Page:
To this end, in operation 310, the calibrated voice application is capable of being executed for collecting information utilizing speech recognition. Still yet, the voice application may provide a grade based on at least one threshold (taking into account the confidence scores), and the answers to the multiple choice questions. Still yet, administrators may review the open dialogue for conducting more subjective analysis. Of course, provided that the user has access to a visual interface, information may further be collected using textual input, etc.

As a further option, the aforementioned calibration can be recalibrated so as to “rescore” the test results. In other words, operation 308 may be repeated after operation 310, thus providing new scoring results.

In order to accommodate intentional or unintentional pauses or breaks in the information collection process (i.e. accidental hang-up, speech recognition application failure or slowdown, etc.), a state of interaction with the user may be stored during the receipt of the information. Such state may include the identity of the user as well as stored information already collected via the speech recognition process. Thus, the receipt of information may be capable of being interrupted, and subsequently continued based on the state of interaction. This may be accomplished by the user simply calling the application again and providing their identity.

As an option, the information may be collected via a live agent instead of and/or in addition to utilizing the speech recognition. For example, the speech recognition process may be ceased and the live agent connected to the user, upon predetermined criteria being met. For example, such predetermined criteria may be met upon a difficulty arising with the receipt of the information utilizing the automated speech recognition. Of course, such difficulty may arise from either problems with the speech recognition application or the user.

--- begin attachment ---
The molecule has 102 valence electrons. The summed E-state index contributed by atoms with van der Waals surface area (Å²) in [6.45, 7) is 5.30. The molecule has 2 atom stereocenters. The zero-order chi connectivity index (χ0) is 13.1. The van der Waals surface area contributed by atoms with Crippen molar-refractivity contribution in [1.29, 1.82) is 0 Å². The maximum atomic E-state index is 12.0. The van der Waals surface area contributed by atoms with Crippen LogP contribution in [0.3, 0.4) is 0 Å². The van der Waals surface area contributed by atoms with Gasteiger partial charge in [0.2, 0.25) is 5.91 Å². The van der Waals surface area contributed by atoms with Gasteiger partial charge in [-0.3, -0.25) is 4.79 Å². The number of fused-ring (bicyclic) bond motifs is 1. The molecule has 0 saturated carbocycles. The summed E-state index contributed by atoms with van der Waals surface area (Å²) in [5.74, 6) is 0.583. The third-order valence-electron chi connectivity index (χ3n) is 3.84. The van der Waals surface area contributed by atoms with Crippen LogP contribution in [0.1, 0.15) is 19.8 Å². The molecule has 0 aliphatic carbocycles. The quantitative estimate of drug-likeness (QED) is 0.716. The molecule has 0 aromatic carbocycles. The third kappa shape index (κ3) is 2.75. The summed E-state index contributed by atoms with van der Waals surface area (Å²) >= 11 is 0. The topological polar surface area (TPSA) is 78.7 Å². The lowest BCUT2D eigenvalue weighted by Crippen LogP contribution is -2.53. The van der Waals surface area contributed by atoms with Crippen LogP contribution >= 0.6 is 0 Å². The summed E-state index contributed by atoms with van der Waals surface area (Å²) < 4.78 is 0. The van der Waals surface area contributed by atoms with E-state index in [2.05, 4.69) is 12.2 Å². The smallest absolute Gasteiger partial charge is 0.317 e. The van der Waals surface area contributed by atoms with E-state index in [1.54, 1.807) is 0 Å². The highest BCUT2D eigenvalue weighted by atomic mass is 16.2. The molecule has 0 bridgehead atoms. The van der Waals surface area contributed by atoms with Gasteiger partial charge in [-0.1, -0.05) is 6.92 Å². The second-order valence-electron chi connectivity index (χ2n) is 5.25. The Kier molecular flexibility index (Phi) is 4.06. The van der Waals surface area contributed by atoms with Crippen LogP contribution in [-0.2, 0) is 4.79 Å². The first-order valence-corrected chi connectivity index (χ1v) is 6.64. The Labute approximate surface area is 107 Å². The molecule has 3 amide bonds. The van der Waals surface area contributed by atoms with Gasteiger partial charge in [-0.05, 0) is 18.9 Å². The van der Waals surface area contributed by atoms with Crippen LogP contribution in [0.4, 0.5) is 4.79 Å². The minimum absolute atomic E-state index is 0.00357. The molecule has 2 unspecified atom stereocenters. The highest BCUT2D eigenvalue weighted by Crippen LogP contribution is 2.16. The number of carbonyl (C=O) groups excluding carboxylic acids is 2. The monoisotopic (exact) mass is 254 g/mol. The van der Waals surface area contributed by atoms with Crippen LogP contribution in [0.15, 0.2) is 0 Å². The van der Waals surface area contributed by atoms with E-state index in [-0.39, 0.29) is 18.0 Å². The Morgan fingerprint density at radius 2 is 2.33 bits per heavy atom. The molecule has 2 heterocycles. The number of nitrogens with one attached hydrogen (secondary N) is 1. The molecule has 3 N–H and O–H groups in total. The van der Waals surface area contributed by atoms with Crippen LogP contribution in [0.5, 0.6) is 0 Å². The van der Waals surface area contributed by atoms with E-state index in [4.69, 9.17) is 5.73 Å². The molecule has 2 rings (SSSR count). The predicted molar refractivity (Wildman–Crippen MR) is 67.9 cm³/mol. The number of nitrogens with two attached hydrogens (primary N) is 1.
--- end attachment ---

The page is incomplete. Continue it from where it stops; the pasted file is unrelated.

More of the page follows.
Live agents may further be used to enhance the user experience, even if they are not available in real (or near real)-time. For example, a dialog of the user may be stored during the receipt of the information. Thus, a live agent may manually transcribe the dialog after the receipt of the information utilizing the automated speech recognition. Since some information collected from the user may be mandatory while other information is unnecessary, the present feature may be employed for unnecessary information, so that mandatory information collection may proceed without delay.

After information is collected, the voice application may further generate a database with a plurality of fields that are capable of being processed by a user. Such processing may include searching, sorting, categorizing, and evaluating. For example, the database may be searched based on when the information collection has taken place, the identity of the user, and response content.

The present voice application may thus be capable of being configured for different purposes by utilizing different specifications. Such purposes may be employment purposes (predicting performance of a potential and/or existing employee), in a call center context, and/or any other purpose that requires information collection in an automated manner.

FIGS. 4A-4B illustrate an exemplary method 400 for eliciting information from the user, in accordance with one embodiment. As an option, the present method 400 may be implemented in the context of the architecture of FIGS. 1 and 2. Still yet, the exemplary method 400 may be implemented in the context of operation 310 of FIG. 3 (or even operation 306 during testing of the voice application). Of course, the method 400 may be implemented in any desired context.

The present exemplary method 400 is set forth in the specific context of a test for a potential employee. As noted above, the present technology is not limited to such a specific context, and the following description is provided for illustrative purposes only and should not be construed as limiting in any manner.

With reference first to FIG. 4A, upon execution and receipt of a call from a user, an appropriate test is identified by the voice application. Note operation 402. As set forth earlier, such test may be generated using a predefined specification.

Before the user is allowed to continue, it is determined whether an automatic number identifier (ANI) is permitted in decision 404. For example, calls may be limited to certain numbers for various reasons. If the ANI is not allowed, a dialog shown in Table 1 may be verbally communicated and the call may be terminated in operation 406.

TABLE 1
“Thanks for calling the Company Agent Qualification Line.
Sorry, you can't take this test when calling from this phone